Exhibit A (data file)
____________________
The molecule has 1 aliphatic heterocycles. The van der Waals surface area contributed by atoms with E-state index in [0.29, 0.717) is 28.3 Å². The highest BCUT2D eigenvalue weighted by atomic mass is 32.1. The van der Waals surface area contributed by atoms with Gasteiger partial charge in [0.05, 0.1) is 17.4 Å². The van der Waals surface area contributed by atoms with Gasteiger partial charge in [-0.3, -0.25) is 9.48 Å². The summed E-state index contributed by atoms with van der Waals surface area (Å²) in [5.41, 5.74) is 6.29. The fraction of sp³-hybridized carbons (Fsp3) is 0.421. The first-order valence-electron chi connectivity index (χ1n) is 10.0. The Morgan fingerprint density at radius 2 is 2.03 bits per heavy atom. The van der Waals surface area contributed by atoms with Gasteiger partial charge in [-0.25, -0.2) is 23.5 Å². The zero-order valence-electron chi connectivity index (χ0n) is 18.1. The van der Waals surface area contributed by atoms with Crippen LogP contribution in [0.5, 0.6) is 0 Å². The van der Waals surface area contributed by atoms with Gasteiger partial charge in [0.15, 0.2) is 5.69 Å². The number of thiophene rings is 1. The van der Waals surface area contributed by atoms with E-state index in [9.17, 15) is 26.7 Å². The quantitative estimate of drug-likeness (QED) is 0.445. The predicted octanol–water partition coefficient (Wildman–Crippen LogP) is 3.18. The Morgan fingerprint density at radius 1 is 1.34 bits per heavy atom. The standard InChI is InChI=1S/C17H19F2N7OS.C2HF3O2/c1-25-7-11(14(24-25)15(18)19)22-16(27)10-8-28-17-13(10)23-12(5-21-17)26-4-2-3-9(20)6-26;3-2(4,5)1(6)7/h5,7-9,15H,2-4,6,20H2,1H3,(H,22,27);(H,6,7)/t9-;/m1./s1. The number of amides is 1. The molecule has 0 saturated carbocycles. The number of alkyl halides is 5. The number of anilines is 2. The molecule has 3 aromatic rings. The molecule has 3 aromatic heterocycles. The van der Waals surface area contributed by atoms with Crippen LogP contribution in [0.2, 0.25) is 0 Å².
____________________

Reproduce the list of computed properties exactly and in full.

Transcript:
The molecule has 1 aliphatic heterocycles. The van der Waals surface area contributed by atoms with E-state index in [0.29, 0.717) is 28.3 Å². The highest BCUT2D eigenvalue weighted by atomic mass is 32.1. The van der Waals surface area contributed by atoms with Gasteiger partial charge in [0.05, 0.1) is 17.4 Å². The van der Waals surface area contributed by atoms with Gasteiger partial charge in [-0.3, -0.25) is 9.48 Å². The summed E-state index contributed by atoms with van der Waals surface area (Å²) in [5.41, 5.74) is 6.29. The fraction of sp³-hybridized carbons (Fsp3) is 0.421. The first-order valence-electron chi connectivity index (χ1n) is 10.0. The Morgan fingerprint density at radius 2 is 2.03 bits per heavy atom. The van der Waals surface area contributed by atoms with Gasteiger partial charge in [-0.25, -0.2) is 23.5 Å². The zero-order valence-electron chi connectivity index (χ0n) is 18.1. The van der Waals surface area contributed by atoms with Crippen LogP contribution in [0.5, 0.6) is 0 Å². The van der Waals surface area contributed by atoms with Gasteiger partial charge in [0.15, 0.2) is 5.69 Å². The number of thiophene rings is 1. The van der Waals surface area contributed by atoms with E-state index in [9.17, 15) is 26.7 Å². The quantitative estimate of drug-likeness (QED) is 0.445. The predicted octanol–water partition coefficient (Wildman–Crippen LogP) is 3.18. The Morgan fingerprint density at radius 1 is 1.34 bits per heavy atom. The standard InChI is InChI=1S/C17H19F2N7OS.C2HF3O2/c1-25-7-11(14(24-25)15(18)19)22-16(27)10-8-28-17-13(10)23-12(5-21-17)26-4-2-3-9(20)6-26;3-2(4,5)1(6)7/h5,7-9,15H,2-4,6,20H2,1H3,(H,22,27);(H,6,7)/t9-;/m1./s1. The number of amides is 1. The molecule has 0 saturated carbocycles. The number of alkyl halides is 5. The number of anilines is 2. The molecule has 3 aromatic rings. The molecule has 3 aromatic heterocycles. The van der Waals surface area contributed by atoms with Crippen LogP contribution in [0.2, 0.25) is 0 Å².